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What is a Deposit in Transit?

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  • Written By: Tricia Ellis-Christensen
  • Edited By: O. Wallace
  • Last Modified Date: 15 September 2014
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A deposit in transit or DIT is money that you have deposited in your bank account, but that doesn’t show up yet as received or credited by the bank. There are a number of reasons why a deposit in transit may not show up yet on a bank statement. It’s important to bear these different reasons in mind when you claim money the bank may not yet have recorded.

Sometimes deposit in transit refers to personal checks that the bank will hold until it receives money from another bank. Some banks have policies regarding holding personal checks, and not crediting you with their amount until funds are verified. Under these circumstances, it’s important to record the money, but not to count it as what you currently possess. This will help you avoid bank overdrafts.

Other times banks immediately accept all deposits, especially for businesses. However on weekends when deposits are made, your deposit may not be recorded until the next business-banking day. If this is the case, your access to the money will be limited or nonexistent until the DIT is recorded.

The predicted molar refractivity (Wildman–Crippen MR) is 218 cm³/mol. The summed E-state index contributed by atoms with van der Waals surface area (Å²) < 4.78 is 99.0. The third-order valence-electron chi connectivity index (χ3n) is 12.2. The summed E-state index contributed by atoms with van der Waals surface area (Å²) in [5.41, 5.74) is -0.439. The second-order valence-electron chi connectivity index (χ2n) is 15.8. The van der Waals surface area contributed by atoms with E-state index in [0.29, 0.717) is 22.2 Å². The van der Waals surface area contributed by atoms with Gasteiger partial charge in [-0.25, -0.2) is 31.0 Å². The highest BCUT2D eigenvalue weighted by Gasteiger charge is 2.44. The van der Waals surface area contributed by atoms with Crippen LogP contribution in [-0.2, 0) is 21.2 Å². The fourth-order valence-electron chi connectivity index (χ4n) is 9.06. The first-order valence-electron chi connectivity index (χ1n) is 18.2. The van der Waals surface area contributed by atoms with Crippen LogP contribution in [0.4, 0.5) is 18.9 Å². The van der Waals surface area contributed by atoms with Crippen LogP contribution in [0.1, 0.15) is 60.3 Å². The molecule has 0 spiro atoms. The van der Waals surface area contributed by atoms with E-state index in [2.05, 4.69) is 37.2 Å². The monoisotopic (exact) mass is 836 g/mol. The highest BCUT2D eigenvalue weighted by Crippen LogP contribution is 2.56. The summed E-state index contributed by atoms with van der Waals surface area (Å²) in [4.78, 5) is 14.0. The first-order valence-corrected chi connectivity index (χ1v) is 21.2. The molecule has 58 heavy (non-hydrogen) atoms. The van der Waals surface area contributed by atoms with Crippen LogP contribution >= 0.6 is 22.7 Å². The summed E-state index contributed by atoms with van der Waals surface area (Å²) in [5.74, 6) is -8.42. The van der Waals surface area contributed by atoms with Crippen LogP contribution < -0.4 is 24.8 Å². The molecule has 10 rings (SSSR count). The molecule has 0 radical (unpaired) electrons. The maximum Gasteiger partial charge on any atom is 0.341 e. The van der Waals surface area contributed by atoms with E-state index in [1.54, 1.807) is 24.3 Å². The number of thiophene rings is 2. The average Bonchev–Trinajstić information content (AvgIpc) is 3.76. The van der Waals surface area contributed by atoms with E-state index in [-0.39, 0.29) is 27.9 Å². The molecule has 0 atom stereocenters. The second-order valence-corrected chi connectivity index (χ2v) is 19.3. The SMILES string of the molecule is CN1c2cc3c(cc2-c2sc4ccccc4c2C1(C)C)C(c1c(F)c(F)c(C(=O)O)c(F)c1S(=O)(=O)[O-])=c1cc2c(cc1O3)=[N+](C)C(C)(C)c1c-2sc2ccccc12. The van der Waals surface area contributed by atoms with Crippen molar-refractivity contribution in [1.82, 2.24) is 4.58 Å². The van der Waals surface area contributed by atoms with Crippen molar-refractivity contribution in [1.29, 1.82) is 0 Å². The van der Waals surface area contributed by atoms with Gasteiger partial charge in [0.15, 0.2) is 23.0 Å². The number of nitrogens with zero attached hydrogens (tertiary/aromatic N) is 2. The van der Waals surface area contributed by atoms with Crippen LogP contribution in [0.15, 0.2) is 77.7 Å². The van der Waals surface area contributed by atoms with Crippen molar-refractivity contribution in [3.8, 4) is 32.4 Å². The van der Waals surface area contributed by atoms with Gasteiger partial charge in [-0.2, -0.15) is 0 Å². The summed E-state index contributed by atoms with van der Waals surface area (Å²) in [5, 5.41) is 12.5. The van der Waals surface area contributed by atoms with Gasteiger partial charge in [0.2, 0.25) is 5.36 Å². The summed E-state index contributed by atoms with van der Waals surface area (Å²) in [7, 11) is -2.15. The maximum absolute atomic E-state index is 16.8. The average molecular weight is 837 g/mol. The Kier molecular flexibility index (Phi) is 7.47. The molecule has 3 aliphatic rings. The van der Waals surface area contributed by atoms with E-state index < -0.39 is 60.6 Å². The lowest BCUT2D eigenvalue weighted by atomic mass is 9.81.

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When you’re reconciling personal checking or small business checking accounts, and you have a low balance, you will really want to verify that the bank has recorded any deposit in transit. Even if you have deposited money into the bank, if the bank has rules about recording the money or when they will credit it, you could very easily bounce checks or overdraw your account. If you’ve made a deposit via ATM for instance, it may not be credited until the next business day, so you’ll want to be sure you have adequate funds in your account not including the deposit before you make any purchases.

Another way in which deposit in transit is used in business terms, is when people claim sales or payments at the end of a fiscal year. Even if not all your checks have cleared for a fiscal year, the money is usually still considered income for that year. If you make some deposits right before the end of a fiscal period or year, and they haven’t shown up in your bank account yet, they are still part of the income or profits you would claim on your taxes.

Similarly, people filing their taxes in the US would claim all money made during the year (1 January - 31 December). A bank may not have recorded a paycheck or it could still be in deposit in transit status. Yet because the check or payment was for work done during the tax year, it would still count as part of your income, even if the bank hasn’t recorded it yet. All forms of payment should show up on your bank statement within a few days. You should check with your bank if this is not the case.

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